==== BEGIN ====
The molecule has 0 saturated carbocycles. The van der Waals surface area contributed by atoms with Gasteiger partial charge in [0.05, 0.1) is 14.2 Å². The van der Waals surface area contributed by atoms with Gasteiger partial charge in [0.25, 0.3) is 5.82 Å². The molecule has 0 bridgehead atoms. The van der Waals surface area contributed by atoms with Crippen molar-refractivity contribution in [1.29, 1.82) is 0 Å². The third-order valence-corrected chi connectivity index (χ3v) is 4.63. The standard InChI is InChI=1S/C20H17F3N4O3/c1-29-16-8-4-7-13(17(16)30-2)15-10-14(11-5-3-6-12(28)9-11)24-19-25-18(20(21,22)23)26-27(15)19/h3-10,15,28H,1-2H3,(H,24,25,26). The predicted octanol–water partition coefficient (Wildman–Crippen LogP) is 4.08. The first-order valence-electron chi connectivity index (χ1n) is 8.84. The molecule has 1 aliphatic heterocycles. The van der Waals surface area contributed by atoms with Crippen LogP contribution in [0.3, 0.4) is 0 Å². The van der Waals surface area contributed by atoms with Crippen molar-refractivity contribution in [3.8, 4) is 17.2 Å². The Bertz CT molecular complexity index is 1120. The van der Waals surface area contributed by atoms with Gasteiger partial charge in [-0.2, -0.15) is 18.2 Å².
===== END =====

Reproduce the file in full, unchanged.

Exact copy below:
The molecule has 0 saturated carbocycles. The van der Waals surface area contributed by atoms with Gasteiger partial charge in [0.05, 0.1) is 14.2 Å². The van der Waals surface area contributed by atoms with Gasteiger partial charge in [0.25, 0.3) is 5.82 Å². The molecule has 0 bridgehead atoms. The van der Waals surface area contributed by atoms with Crippen molar-refractivity contribution in [1.29, 1.82) is 0 Å². The third-order valence-corrected chi connectivity index (χ3v) is 4.63. The standard InChI is InChI=1S/C20H17F3N4O3/c1-29-16-8-4-7-13(17(16)30-2)15-10-14(11-5-3-6-12(28)9-11)24-19-25-18(20(21,22)23)26-27(15)19/h3-10,15,28H,1-2H3,(H,24,25,26). The predicted octanol–water partition coefficient (Wildman–Crippen LogP) is 4.08. The first-order valence-electron chi connectivity index (χ1n) is 8.84. The molecule has 1 aliphatic heterocycles. The van der Waals surface area contributed by atoms with Crippen LogP contribution in [0.3, 0.4) is 0 Å². The van der Waals surface area contributed by atoms with Crippen molar-refractivity contribution in [3.8, 4) is 17.2 Å². The Bertz CT molecular complexity index is 1120. The van der Waals surface area contributed by atoms with Gasteiger partial charge in [-0.2, -0.15) is 18.2 Å².